DALY CITY, Calif. – This won’t count as Lydia Ko’s first major championship victory, but it sure felt like it should.
With Lake Merced offering a brutish test that played a lot like a U.S. Women’s Open, with a strong, deep field to beat, Ko won a war of attrition Sunday at the Swinging Skirts Classic.
She was the last woman standing with long shadows falling over a long, hard day.
While Ko won’t go into the record books as the youngest woman to win a major championship claiming this title, she had to beat the youngest woman ever to win a major. Ko defeated Morgan Pressel in a playoff with a birdie at the second hole of sudden death. Pressel became the youngest winner of a major when she took the Kraft Nabisco Championship in 2007 at 18 years, 10 months and 9 days old. Pressel was trying to win her third LPGA title Sunday, her first since taking the Kapalua Classic in ’08.
Ko once more turned the 18th at Lake Merced into her personal stage, creating some terrific theater for the second year in a row. Last year, she ended this event by making birdie at the 72nd hole to beat Stacy Lewis by a shot. She set up this year’s victory by hitting a wedge to 8 feet at the final hole of regulation, then making a birdie to force the playoff. She hit a wedge to 5 feet at the same finishing hole on the second playoff hole. She won by making that last birdie chance after watching Pressel’s 10-foot chance slip left of the hole.
“It’s always a very close one here,” Ko said. “This tournament always makes my heart clench. I always get so nervous.”
It marks Ko’s first victory as a legal adult. She counts it as a belated birthday present, her first victory since turning 18 on Friday. It’s the third worldwide victory this season for the Rolex world No. 1, her second LPGA title of the year. She’s now 2-0 in playoffs in her LPGA career.
Though Ko insists she feels pressure, she looked her typically unflappable self with the intensity ratcheting up. She was chuckling good naturedly stepping to the tee to begin the playoff. She laughed and shook her head after hitting her last wedge close to set up her winning putt.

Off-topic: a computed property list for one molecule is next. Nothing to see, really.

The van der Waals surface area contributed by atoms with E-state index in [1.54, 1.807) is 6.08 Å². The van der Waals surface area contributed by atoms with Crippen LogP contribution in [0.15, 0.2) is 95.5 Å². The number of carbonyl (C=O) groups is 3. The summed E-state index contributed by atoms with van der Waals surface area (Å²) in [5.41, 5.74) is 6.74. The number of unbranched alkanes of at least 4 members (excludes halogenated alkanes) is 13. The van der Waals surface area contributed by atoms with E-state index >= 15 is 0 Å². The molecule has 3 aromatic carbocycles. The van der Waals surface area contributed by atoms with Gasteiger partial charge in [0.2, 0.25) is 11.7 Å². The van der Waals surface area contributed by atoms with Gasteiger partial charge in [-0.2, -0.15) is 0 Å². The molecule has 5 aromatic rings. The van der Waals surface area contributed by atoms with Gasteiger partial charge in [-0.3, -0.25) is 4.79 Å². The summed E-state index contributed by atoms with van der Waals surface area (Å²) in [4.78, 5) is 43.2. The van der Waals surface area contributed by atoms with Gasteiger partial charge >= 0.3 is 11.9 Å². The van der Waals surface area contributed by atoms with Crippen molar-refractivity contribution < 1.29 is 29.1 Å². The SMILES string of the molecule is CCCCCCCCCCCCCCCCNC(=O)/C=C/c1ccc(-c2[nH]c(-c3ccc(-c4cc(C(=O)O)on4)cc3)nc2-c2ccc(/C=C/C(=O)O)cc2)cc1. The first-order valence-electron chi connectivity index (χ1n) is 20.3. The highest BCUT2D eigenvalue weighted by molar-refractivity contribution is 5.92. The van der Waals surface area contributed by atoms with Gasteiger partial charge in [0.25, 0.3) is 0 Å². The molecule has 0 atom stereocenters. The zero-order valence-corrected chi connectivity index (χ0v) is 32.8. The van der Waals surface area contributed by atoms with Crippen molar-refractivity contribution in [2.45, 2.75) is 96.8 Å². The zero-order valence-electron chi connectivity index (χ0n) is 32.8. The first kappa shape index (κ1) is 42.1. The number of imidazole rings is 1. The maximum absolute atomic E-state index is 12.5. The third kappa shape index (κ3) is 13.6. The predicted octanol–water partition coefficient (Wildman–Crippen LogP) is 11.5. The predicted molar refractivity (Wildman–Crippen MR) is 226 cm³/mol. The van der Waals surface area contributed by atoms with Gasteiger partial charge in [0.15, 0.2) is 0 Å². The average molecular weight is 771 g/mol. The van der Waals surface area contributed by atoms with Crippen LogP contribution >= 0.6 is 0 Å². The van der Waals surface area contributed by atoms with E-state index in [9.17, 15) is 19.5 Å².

Ko was asked if she really does feel nerves.
“I do get nervous,” Ko said. “You have to take my word on that. My 17th-hole shot at Ocala definitely proves it, doesn't it? That was a pretty bad shot.”
Ko shanked a shot at Golden Ocala at the end of this year’s season opener, losing out on a chance to win there. It was a rare failure for this young star.
Pressel didn’t see any nerves in Ko on Sunday.
“She's very, very impressive, and she’s always there [in contention],” Pressel said. “At her age, she plays with so much poise and calmness that I don't think you see from other kids her age.”
Pressel caught herself with the last comment.
“I guess she's not a kid anymore, sorry,” Pressel said.
Ko started the day three shots back, then dug herself a bigger hole with a bogey-bogey start to fall four behind.
“I said `Man, this is an awful start,’” Ko said.
But she battled to the end. She felt like the long birdie putt she holed at the 15th was a difference maker. She ignited a roar dropping a birdie from 40 feet that got her within a shot of Pressel.
“I thought it was going to stop in front of the hole,” Ko said. “But it went in and definitely gave me a lot of confidence.”
For Pressel, there was disappointment in the end, but she has come so far so quickly since overhauling her swing before the JTBC Founders Cup in Phoenix six weeks ago. She said she was lost with her swing on the Asian swing at season’s start, but she found a spark reuniting with swing coach Ron Stockton. She tied for third at the ANA Inspiration three weeks ago, missing out on a playoff by one shot.
“I definitely feel like there are so many positives,” Pressel said. “If you would've told me before I left Phoenix that I would finish third at ANA and then second, I don't think I would've believed you.
A shot behind at Sunday’s start, Pressel took charge early. She holed a 55-foot eagle at the sixth hole that gave her a two-shot lead. She left Lake Merced kicking herself over missed chances, including a missed 5-foot birdie putt at the fifth hole and a missed 4-foot birdie chance at the ninth that would have given her a three-shot lead going to the back nine.
“Nothing was really sharp,” Pressel said. “I definitely missed some putts that I could have made. It was a very strange day. Missed a 4-footer for birdie, make a 50-footer for eagle on the next hole, and then three-putt. I was kind of all over the place.
“But I gave myself a chance, and that's what I came here to do.”
Ko won changing her strategy at the 18th. After laying up to 108 yards at the end of regulation and then 111 yards on the first playoff hole to hit pitching wedge in, she hit a longer hybrid as her layup at the second playoff hole. She laid up to 96 yards so she could hit sand wedge, instead. She hit it so hard she couldn’t believe the divot she took and thought she might have hit it too heavy.
It was nearly a perfect shot, though, spinning to 5 feet to help her close out.
“We were both hitting the ball good, so in the end I knew it would come down to somebody making a putt,” Ko said.
Golf is getting accustomed to seeing Ko make those putts.